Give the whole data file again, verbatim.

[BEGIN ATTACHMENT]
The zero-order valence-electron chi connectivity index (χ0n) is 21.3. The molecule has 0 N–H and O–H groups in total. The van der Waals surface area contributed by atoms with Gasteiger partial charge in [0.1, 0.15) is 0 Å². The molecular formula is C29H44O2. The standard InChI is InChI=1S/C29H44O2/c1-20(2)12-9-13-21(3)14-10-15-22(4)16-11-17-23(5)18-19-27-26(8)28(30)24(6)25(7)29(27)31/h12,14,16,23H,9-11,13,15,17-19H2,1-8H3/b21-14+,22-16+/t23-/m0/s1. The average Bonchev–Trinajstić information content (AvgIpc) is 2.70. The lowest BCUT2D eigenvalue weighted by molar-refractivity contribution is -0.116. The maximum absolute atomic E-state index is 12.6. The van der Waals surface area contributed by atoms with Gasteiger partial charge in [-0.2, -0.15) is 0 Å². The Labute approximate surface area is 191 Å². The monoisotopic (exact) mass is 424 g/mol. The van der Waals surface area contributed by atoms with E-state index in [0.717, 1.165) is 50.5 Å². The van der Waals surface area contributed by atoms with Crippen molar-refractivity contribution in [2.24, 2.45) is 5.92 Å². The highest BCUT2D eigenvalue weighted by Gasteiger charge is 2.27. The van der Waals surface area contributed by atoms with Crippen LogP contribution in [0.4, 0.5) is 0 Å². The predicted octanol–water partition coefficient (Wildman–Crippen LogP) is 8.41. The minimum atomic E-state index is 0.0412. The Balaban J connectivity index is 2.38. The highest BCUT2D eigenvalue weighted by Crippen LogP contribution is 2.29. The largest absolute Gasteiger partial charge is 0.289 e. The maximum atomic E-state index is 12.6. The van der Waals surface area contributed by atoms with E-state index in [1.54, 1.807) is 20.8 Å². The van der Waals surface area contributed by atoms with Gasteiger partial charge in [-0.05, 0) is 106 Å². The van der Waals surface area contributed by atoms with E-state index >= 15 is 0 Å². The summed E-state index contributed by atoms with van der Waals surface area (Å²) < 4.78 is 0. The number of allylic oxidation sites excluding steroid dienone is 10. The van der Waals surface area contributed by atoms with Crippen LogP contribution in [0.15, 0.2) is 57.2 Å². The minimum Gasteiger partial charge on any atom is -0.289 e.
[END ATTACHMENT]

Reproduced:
The zero-order valence-electron chi connectivity index (χ0n) is 21.3. The molecule has 0 N–H and O–H groups in total. The van der Waals surface area contributed by atoms with Gasteiger partial charge in [0.1, 0.15) is 0 Å². The molecular formula is C29H44O2. The standard InChI is InChI=1S/C29H44O2/c1-20(2)12-9-13-21(3)14-10-15-22(4)16-11-17-23(5)18-19-27-26(8)28(30)24(6)25(7)29(27)31/h12,14,16,23H,9-11,13,15,17-19H2,1-8H3/b21-14+,22-16+/t23-/m0/s1. The average Bonchev–Trinajstić information content (AvgIpc) is 2.70. The lowest BCUT2D eigenvalue weighted by molar-refractivity contribution is -0.116. The maximum absolute atomic E-state index is 12.6. The van der Waals surface area contributed by atoms with Gasteiger partial charge in [-0.2, -0.15) is 0 Å². The Labute approximate surface area is 191 Å². The monoisotopic (exact) mass is 424 g/mol. The van der Waals surface area contributed by atoms with E-state index in [0.717, 1.165) is 50.5 Å². The van der Waals surface area contributed by atoms with Crippen molar-refractivity contribution in [2.24, 2.45) is 5.92 Å². The highest BCUT2D eigenvalue weighted by Gasteiger charge is 2.27. The van der Waals surface area contributed by atoms with Crippen LogP contribution in [0.4, 0.5) is 0 Å². The predicted octanol–water partition coefficient (Wildman–Crippen LogP) is 8.41. The minimum atomic E-state index is 0.0412. The Balaban J connectivity index is 2.38. The highest BCUT2D eigenvalue weighted by Crippen LogP contribution is 2.29. The largest absolute Gasteiger partial charge is 0.289 e. The maximum atomic E-state index is 12.6. The van der Waals surface area contributed by atoms with E-state index in [1.54, 1.807) is 20.8 Å². The van der Waals surface area contributed by atoms with Gasteiger partial charge in [-0.05, 0) is 106 Å². The van der Waals surface area contributed by atoms with E-state index >= 15 is 0 Å². The summed E-state index contributed by atoms with van der Waals surface area (Å²) < 4.78 is 0. The number of allylic oxidation sites excluding steroid dienone is 10. The van der Waals surface area contributed by atoms with Crippen LogP contribution in [0.15, 0.2) is 57.2 Å². The minimum Gasteiger partial charge on any atom is -0.289 e.